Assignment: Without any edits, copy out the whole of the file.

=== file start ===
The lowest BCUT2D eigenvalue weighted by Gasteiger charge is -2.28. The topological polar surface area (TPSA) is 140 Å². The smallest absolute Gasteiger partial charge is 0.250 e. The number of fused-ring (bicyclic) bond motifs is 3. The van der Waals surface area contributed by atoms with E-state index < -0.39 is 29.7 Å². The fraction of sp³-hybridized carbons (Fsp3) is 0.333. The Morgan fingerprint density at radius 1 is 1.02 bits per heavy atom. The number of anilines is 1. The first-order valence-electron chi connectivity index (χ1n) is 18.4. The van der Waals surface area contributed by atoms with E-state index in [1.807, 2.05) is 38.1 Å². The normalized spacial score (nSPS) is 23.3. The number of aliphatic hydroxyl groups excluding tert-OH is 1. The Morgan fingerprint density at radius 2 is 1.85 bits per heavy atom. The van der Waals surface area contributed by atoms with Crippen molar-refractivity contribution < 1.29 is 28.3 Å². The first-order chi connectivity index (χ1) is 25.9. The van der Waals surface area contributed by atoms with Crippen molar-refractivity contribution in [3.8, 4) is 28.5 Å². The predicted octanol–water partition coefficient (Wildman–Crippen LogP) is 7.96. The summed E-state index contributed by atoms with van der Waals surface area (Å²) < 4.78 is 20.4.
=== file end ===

The lowest BCUT2D eigenvalue weighted by Gasteiger charge is -2.28. The topological polar surface area (TPSA) is 140 Å². The smallest absolute Gasteiger partial charge is 0.250 e. The number of fused-ring (bicyclic) bond motifs is 3. The van der Waals surface area contributed by atoms with E-state index < -0.39 is 29.7 Å². The fraction of sp³-hybridized carbons (Fsp3) is 0.333. The Morgan fingerprint density at radius 1 is 1.02 bits per heavy atom. The number of anilines is 1. The first-order valence-electron chi connectivity index (χ1n) is 18.4. The van der Waals surface area contributed by atoms with E-state index in [1.807, 2.05) is 38.1 Å². The normalized spacial score (nSPS) is 23.3. The number of aliphatic hydroxyl groups excluding tert-OH is 1. The Morgan fingerprint density at radius 2 is 1.85 bits per heavy atom. The van der Waals surface area contributed by atoms with Crippen molar-refractivity contribution < 1.29 is 28.3 Å². The first-order chi connectivity index (χ1) is 25.9. The van der Waals surface area contributed by atoms with Crippen molar-refractivity contribution in [3.8, 4) is 28.5 Å². The predicted octanol–water partition coefficient (Wildman–Crippen LogP) is 7.96. The summed E-state index contributed by atoms with van der Waals surface area (Å²) < 4.78 is 20.4.